Art/ Collection/ Art Object
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Wall Panel with Geometric Interlace

Object Name:
Panel
Date:
15th century
Geography:
Attributed to Egypt, Cairo
Culture:
Islamic
Medium:
Polychrome marble; mosaic
Dimensions:
H. 46 1/4 in. (118.1 cm) W. 23 1/2 in. (59.7 cm) D. 5 in. (12.7 cm) Wt. 279 lbs. (126.6 kg)
Classification:
Stone
Credit Line:
Gift of The Hagop Kevorkian Fund, 1970
Accession Number:
1970.327.8
On view at The Met Fifth Avenue in Gallery 454
Polychrome marble mosaic decorated interior walls of both religious institutions and palaces in Egypt and Syria during the Mamluk period. This example, from an unknown building, probably once adorned the lower register of a wall, but similar mosaic also appears on mihrabs, spandrels, and even cenotaphs of the period. The interlocking slabs in contrasting colors bordering the mosaic, and the rectangular base‑board panels below it, are also characteristic of Mamluk architectural decoration.
Panels of inlaid polychrome marble often decorated interior walls of both religious institutions and palaces in Egypt and Syria during the Mamluk period. This example comes from an unknown building. With its rectangular format and vertical orientation, it probably once adorned the lower register of a wall, but similar marble inlay also appears on contemporary mihrabs, spandrels, and even cenotaphs. Flanking the inlaid panel, the interlocking marble revetment in contrasting colors, a device known in medieval times as ablaq (literally, striped), is a hallmark of Mamluk architectural decoration. The framed, rectangular baseboard slabs at the bottom of the panel are also typical of wall treatments of the time.

The design of the tessellated central panel—an interlacing repeat pattern based on a central ten-pointed star, surrounded by a variety of polygonal shapes—compares closely with designs from many media in Mamluk art. Such patterns were frequently used in carved and inlaid woodwork, especially door panels, including the minbar doors previously discussed (no. 91.1.2064, cat. 113). Another vehicle for this pattern, on a much smaller scale, is bookbinding: a fourteenth-century example in the Metropolitan Museum attributed to Egypt or Syria provides an especially close parallel. The correspondence between such distinct media can be attributed to the role of the rassamun, designers whose workshops, situated in the market streets of Cairo, generated patterns for a wide range of purposes that could easily have been scaled as needed.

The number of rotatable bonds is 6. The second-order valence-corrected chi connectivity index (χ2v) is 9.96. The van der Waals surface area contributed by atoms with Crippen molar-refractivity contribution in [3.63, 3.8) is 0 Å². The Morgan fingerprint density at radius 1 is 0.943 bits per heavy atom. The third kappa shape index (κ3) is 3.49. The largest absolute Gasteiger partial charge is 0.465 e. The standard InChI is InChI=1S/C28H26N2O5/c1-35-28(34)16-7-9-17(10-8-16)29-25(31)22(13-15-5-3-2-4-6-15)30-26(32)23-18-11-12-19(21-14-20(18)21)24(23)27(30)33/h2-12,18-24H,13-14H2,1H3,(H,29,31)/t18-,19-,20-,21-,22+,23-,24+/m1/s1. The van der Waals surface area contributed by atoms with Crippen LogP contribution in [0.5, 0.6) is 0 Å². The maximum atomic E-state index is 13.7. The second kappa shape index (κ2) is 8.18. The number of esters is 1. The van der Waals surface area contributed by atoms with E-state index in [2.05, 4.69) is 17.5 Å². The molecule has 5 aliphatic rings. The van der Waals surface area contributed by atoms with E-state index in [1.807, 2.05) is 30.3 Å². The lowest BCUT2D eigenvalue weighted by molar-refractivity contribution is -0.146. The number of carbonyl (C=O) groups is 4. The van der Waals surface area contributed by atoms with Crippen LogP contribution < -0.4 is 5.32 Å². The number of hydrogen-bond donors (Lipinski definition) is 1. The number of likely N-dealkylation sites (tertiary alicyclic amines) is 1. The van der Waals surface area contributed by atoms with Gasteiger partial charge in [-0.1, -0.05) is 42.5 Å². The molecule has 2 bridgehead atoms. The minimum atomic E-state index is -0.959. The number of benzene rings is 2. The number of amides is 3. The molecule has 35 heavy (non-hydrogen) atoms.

Marble was not widely quarried by the Mamluks. It was a prized material, removed from ancient Egyptian, Roman, Byzantine, and crusader sites within the Mamluk territories and collected as war booty from other regions. Whole columns in pairs or sets were especially valued, but those unsuitable for structural reuse were sliced thin and applied as polychrome sheathing or carved into ornamental revetment, while the small remnants were combined to create inlays such as those found here.

Ellen Kenney (author) in [Ekhtiar, Soucek, Canby, and Haidar 2011]
The Hagop Kevorkian Fund, New York (until 1970; gifted to MMA)
New York. The Metropolitan Museum of Art. "Renaissance of Islam: Art of the Mamluks," November 21, 1981–January 10, 1982, suppl. #58.

Ekhtiar, Maryam, Sheila R. Canby, Navina Haidar, and Priscilla P. Soucek, ed. Masterpieces from the Department of Islamic Art in The Metropolitan Museum of Art. 1st ed. ed. New York: The Metropolitan Museum of Art, 2011. no. 114, p. 165, ill. p. 165 (color).



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